Talk:Coffin corner (aerodynamics)

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Would be good to add examples of altitudes for different models of planes. —Preceding unsigned comment added by (talk) 07:06, 8 April 2008 (UTC)

Mach Tuck definition[edit]

Definition of Mach Tuck is not entirely accurate. Two things cause it: 1.) The loss of the downwash off of the back of the wing as the flow starts to seperate 2.) As the airplane gets very close to the sound barrier, the upwash goes away causing a shift in the center of pressure (from the 25% chord mark, and to the 50% mark on a straight wing, however the degree of shift varies with wing-sweep, generally the higher the better) —Preceding unsigned comment added by AVKent882 (talkcontribs) 05:00, 19 June 2008 (UTC)

This is great information. May I suggest you WP:Be bold, and make the correction yourself? Remember to include citations of reliable sources. You might want to improve the Mach tuck article too. --Jdlh | Talk 07:58, 20 June 2008 (UTC)


I think this article would be greatly improved by a diagram, although I don't have the necessary knowledge to create one. (talk) 16:19, 9 June 2009 (UTC)

The illustrative diagram :[1]Patelurology2 (talk) 03:34, 23 June 2009 (UTC)
Another Illustration......: [2]Patelurology2 (talk) 03:40, 23 June 2009 (UTC)Patelurology2 (talk) 14:38, 25 June 2009 (UTC)
Wiki-German link......... [3]Patelurology2 (talk) 17:51, 23 June 2009 (UTC) Needs translation
Translation Program..... [4]Patelurology2 (talk) 18:04, 23 June 2009 (UTC) Needs more work
Wiki-German Page Side by Side to English [[5]]Patelurology2 (talk) 19:26, 29 June 2009 (UTC)
The diagram that is now in the english article is completely in contradiction with the text and the german article. I believe that the diagram is wrong on all counts and should be erased/replaced, but I am no specialist of aeronautics. (talk) 13:44, 20 January 2011 (UTC)
I am a semi retired airline pilot and instructor, I was captain on jet airliners to which this article is of relevance. In my opinion, the picture, CoffinCorner.png (in the german version) is much more suitable for this article. Nolween (talk) 16:39, 19 January 2012 (UTC)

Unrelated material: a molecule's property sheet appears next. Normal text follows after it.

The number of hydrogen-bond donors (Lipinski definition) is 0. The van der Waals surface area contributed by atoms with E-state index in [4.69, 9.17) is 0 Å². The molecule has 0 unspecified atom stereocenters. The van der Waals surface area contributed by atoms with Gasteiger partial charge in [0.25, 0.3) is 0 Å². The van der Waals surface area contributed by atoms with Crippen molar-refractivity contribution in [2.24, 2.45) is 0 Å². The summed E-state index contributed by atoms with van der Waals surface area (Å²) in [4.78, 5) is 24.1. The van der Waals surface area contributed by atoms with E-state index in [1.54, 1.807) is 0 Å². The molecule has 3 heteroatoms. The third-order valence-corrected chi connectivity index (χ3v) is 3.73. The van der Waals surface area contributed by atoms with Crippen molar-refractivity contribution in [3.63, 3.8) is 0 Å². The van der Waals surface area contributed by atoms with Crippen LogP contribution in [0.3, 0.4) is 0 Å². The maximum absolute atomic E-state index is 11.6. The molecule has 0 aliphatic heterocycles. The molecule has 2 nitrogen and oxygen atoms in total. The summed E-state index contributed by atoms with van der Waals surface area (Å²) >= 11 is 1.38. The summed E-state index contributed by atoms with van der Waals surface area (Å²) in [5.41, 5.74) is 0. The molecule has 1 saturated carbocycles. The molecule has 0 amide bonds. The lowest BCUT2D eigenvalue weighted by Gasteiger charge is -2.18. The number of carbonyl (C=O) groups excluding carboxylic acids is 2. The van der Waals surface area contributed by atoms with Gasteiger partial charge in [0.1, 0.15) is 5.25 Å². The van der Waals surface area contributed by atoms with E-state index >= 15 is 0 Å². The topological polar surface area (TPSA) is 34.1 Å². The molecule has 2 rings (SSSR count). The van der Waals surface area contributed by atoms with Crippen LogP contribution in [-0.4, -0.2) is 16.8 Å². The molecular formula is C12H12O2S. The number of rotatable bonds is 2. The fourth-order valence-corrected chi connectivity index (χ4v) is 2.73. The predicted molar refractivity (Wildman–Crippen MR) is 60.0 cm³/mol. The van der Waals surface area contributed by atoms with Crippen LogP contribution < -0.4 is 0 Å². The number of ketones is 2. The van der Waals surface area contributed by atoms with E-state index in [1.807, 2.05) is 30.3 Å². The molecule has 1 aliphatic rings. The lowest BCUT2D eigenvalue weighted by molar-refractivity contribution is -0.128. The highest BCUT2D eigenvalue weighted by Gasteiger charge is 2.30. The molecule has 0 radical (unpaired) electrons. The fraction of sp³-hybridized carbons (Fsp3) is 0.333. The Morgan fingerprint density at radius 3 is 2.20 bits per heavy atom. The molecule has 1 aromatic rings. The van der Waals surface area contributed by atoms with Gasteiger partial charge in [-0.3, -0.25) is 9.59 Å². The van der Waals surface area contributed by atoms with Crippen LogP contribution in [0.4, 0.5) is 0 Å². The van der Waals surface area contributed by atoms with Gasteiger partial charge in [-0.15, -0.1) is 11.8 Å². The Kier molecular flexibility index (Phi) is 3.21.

I would also have to also agree. The diagram is not well explained by the article and is not a very obvious or traditional example. First, it is confusing for the article to describe the coffin corner as the convergence of stall speed and critical mach number, and then show a chart that goes well into the supersonic range (obviously from a fighter jet or similar). I think it would be more appropriate in general for the coffin corner to be described as the convergence of the stall and max speed, where the max speed is limited by either the critical mach in a subsonic aircraft or high speed buffeting/structural/engine limitations in supersonic aircraft. Second, this is an overall unusual flight envelope and does not depict the coffin corner condition very well. Something is limiting the max altitude (likely engine flameout) and cuts off the chart, superseding the stall speed as a limitation so the stall and mach limits never converge like in traditional charts. Also, since the mach limit in the example is well above the stall speed at the 1G flight altitude limit, the described peril of the coffin corner is not very apparent. Many aircraft are able to climb well into their coffin corner region where stall and max become very close, but this aircraft has hundreds of knots of separation between the two. Examples of more traditional envelopes on page 28 [6] (talk) 22:51, 9 August 2013 (UTC)

More about temperature[edit]

This page says that warmer air means a higher speed of sound, so that Mach tuck occurs at a higher speed, the coffin corner is looser, and the aircraft is safer. In forums about Air France 447, pilots have said that suddenly encountering warmer can be a big problem. Can someone explain this? I'm only guessing, but I suppose that the problem with warmer air is that it is less dense and so provides less lift. So an aircraft could be flying just fine with perfect airspeed information and no turbulence, but if it suddenly flies into warmer air, it does not have enough lift so it stalls, unless the pilot compensates quickly enough by increasing speed. Is that the problem with warm air? —Preceding unsigned comment added by (talk) 14:13, 15 June 2009 (UTC)

The speed of sound is proportional to the square root of the air temperature (lookup the article for the exact formula). The flight Mach Number is the ratio of the flight speed to the speed of sound. Consequently, if an aircraft suddenly encounters warmer air, at a constant flight speed, the flight Mach Number will fall. The Mach Tuck phenomenon, when the centre of lift moves downstream on the airfoil, causing a nose down pitching moment, occurs at a particular flight Mach Number (when there is significant supersonic flow over the suction surface of the airfoil). Therefore, if the Flight Mach Number has fallen because the air temperature has increased, the danger of Mach Tuck will diminish.
You're right to point out that if the air density falls, as it would if air temperature increased at constant pressure, the stall speed will increase. However, in general I think pilot's are wary of encountering warm air because of the other phenomena likely to be met. Changes of temperature are likely to be coupled with large scale turbulent air movements which could be hazardous. I'm not an airline pilot so I cannot say for sure, but I would guess that this is the reason why they are wary of encountering warmer air. —Preceding unsigned comment added by (talk) 11:41, 11 July 2009 (UTC)